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Students’ Perceptions of Financing Public Universities in Zambia: Toward a More Sustainable and Inclusive Policy Strategy

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Funding Higher Education in Sub-Saharan Africa
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Abstract

Since 1964, when Zambia became independent from British colonial rule, education became a major public agenda item for the development of human capital. The university of Zambia founded in the years after independence and later three more, funding generally remained the responsibility of the central government to use education as a tool for socioeconomic development. As Hoffman (1996) indicated, “[I]n the intermediate afterglow of newly found independence, many countries in Sub-Saharan Africa looked at higher education as one of the essential elements of economic and political revitalisation, and in some instances, as the cornerstone of a new society.” Education, since independence, is seen as a tool for developing the manpower capabilities of the nation. After the creation of the first public university, Zambia followed “a full government support model” to manage this institution. In this model, the government equips and provides learning facilities, including lecture halls, libraries, accommodation, recreation facilities, staff salaries and development. Given the lack of capacity, most staff was sent overseas to train and prepare as academics to take over from a largely expatriate faculty (Coburn, 1993; Kelly, 1991).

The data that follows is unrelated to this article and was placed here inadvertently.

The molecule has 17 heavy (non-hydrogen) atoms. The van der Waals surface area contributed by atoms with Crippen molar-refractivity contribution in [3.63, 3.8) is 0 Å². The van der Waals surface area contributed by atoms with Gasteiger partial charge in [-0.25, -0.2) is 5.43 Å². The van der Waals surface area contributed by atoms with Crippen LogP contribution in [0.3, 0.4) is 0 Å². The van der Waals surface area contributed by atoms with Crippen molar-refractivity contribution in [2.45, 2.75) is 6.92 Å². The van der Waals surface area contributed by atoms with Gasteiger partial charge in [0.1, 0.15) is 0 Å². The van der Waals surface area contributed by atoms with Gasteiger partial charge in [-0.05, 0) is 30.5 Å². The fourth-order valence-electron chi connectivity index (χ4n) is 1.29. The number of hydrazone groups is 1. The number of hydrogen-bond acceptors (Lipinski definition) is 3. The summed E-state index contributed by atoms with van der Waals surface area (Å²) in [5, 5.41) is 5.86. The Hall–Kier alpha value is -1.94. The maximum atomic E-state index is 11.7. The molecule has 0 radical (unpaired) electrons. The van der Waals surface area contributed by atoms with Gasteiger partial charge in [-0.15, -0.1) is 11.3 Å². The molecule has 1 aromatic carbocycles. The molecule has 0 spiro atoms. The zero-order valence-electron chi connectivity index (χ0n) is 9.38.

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© 2013 Gift Masaiti

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Masaiti, G. (2013). Students’ Perceptions of Financing Public Universities in Zambia: Toward a More Sustainable and Inclusive Policy Strategy. In: Funding Higher Education in Sub-Saharan Africa. Palgrave Macmillan, London. https://doi.org/10.1057/9781137345783_12

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